Related Symbols: The Sea of Flames, Whelks, Mollusks, and Shells
Page Number: 520
Explanation and Analysis:

In this lyrical quotation, Doerr describes the Sea of Flames, the priceless gemstone that has inspired von Rumpel, among others, to travel great distances and commit horrible deeds in order to possess it. Although it's been claimed that the Sea of Flames has a magical power (it keeps the owner alive while killing everyone the owner loves), Doerr never confirms this legend to be either true or false. As Marie-Laure points out many times, it's impossible to tell whether the gemstone is "special" or not--whether it's just a lump of carbon or whether it's fated to bring eternal life to its owner.

The two ways of looking at the gemstone (ordinary or special) correspond to two competing views of fate that the novel offers up--fate may either be a reality or a myth. During World War II, it often seems that the universe is a chaotic, random place. Yet there are times when the universe appears to have a "destiny"--for instance, when Werner saves Marie-Laure's life. Similarly, in this quotation, Doerr describes the gemstone as a mere "lump of carbon"—and yet also as something with a seeming life of its own, as it "stirs among the pebbles."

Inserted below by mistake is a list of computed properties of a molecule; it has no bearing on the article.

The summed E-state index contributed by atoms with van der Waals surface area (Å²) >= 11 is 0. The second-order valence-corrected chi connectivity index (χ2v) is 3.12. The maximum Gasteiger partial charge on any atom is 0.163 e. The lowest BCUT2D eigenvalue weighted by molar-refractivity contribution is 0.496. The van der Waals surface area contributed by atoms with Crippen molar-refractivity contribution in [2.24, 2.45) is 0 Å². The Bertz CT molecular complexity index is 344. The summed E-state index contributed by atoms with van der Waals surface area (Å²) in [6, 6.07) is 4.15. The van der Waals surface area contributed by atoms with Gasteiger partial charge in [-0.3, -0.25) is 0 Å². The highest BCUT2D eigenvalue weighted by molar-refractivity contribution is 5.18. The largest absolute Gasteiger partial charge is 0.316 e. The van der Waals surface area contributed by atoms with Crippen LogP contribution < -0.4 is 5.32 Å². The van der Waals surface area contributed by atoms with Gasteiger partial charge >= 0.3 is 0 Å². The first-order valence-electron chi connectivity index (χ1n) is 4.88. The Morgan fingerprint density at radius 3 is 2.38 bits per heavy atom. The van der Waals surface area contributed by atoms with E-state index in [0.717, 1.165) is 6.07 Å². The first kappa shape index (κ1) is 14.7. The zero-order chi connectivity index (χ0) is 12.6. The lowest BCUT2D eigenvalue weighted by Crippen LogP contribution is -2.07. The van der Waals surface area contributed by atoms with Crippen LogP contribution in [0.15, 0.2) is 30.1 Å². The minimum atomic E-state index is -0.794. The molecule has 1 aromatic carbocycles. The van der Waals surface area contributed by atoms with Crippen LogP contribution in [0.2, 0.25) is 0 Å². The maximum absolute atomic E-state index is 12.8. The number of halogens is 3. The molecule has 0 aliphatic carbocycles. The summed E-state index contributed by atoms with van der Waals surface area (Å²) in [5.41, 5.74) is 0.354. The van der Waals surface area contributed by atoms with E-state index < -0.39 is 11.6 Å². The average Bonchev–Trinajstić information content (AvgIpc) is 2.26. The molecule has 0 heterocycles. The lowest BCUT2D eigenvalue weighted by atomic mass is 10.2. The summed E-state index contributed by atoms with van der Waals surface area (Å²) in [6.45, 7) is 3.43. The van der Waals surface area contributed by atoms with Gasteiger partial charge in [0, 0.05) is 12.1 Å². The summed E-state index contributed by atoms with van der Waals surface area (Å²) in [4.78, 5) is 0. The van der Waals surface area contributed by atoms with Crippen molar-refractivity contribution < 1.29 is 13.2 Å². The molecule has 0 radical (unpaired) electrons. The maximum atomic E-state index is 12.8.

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Whelks, Mollusks, and Shells Symbol Timeline in All the Light We Cannot See

The timeline below shows where the symbol Whelks, Mollusks, and Shells appears in All the Light We Cannot See. The colored dots and icons indicate which themes are associated with that appearance.
One (1934): Key Pound
Science and “Ways of Seeing” Theme Icon
...takes her to spend time with an aged doctor named Geffard, who’s spent time studying shells and coral reefs across the world. Marie-Laure loves to feel the contours of Geffard’s shells. (full context)
One (1934): Rumors
World War II, the Nazis, and the French Resistance Theme Icon